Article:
A team of French and German researchers report in the May 2008 print issue of The FASEB Journal (http://www.fasebj.org) that people with limb-girdle muscular dystrophy are missing a protein called c-FLIP, which the body uses to prevent the loss of muscle tissue. By targeting the cellular and molecular mechanisms responsible for creating this protein, scientists could develop new drugs to stop muscle wasting from limb-girdle muscular dystrophy and other conditions.
Unfortunately, rare diseases like limb-girdle muscular dystrophy dont get the attention or funding they deserve, said Gerald Weissmann, M.D., Editor-in-Chief of The FASEB Journal. I hope that the breakthrough described in this studythe discovery of what regulates a protein that determines which muscle tissue stays and goes in our bodieswill lead to a range of new drugs for this form of muscular dystrophy and many others.
To identify c-FLIP as a culprit in limb-girdle muscular dystrophy, the researchers used tissue from human biopsies to analyze the molecular pathways involved at each step of the disorders progression. The researchers found that the c-FLIP protein, which is responsible for blocking the death of muscle cells, is not produced as it should in people with limb-girdle muscular dystrophy, and that the creation of the c-FLIP protein is controlled by another protein called calpain-3. According to the authors, this finding may have implications for other types of muscular dystrophy and other situations that cause the death of muscle fibers, such as long-term immobilization, denervation, aging, or cachexia.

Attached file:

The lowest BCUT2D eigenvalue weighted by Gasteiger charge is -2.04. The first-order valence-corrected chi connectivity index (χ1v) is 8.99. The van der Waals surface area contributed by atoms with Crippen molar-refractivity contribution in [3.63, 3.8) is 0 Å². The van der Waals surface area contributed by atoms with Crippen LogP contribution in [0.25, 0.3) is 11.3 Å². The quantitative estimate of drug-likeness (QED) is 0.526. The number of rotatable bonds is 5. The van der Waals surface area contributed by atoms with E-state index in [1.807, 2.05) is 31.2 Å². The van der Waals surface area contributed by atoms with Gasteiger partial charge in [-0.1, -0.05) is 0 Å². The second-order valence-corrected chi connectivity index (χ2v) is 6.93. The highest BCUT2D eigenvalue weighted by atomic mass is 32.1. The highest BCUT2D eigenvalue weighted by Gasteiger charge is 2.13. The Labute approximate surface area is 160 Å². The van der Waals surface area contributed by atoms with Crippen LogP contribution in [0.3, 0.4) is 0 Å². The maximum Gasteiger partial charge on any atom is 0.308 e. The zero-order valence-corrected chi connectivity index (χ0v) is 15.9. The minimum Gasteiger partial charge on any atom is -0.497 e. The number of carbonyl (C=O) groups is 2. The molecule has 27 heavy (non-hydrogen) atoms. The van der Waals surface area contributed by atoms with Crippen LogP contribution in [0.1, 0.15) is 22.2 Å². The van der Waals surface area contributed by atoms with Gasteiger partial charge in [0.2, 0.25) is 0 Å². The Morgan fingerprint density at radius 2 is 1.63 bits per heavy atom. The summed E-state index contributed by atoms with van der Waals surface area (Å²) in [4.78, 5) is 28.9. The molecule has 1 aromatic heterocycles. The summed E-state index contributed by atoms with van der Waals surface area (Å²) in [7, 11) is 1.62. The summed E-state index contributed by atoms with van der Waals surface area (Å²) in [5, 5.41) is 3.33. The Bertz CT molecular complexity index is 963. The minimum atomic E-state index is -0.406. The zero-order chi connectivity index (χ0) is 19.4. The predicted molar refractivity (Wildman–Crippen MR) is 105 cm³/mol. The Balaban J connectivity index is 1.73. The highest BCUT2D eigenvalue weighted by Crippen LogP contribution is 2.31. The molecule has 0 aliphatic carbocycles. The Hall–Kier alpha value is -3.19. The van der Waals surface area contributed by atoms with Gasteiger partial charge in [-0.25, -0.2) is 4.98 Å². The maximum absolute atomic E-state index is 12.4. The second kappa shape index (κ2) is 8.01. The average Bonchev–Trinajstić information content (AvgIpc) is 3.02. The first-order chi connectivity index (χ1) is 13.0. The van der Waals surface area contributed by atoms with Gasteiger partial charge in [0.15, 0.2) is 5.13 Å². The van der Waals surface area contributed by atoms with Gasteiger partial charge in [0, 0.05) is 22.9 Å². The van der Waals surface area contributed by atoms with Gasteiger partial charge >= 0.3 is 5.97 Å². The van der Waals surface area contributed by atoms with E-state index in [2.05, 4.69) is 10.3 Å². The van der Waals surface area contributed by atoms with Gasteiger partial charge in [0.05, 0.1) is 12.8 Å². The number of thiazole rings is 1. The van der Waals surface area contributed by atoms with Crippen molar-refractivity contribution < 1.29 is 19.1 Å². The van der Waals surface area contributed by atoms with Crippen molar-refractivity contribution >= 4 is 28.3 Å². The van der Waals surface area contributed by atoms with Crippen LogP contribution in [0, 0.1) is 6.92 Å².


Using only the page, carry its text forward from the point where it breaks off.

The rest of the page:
Limb-girdle muscular dystrophy is a rare and devastating condition that robs people of movements that the rest of us take for granted, Weissmann added. Fortunately, this study should provide researchers with a much-needed target for developing drugs to treat at least one of these conditions.
According to the U.S. Muscular Dystrophy Association, limb-girdle muscular dystrophy is a group of disorders affecting voluntary muscles around the hips and shoulders, and it is caused by mutations in at least 15 genes responsible for making proteins needed for normal muscle function. As the disease progresses, people with limb-girdle muscular dystrophy may lose their ability to walk, get in and out of chairs, comb their hair, and feed themselves.
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Federation of American Societies for Experimental Biology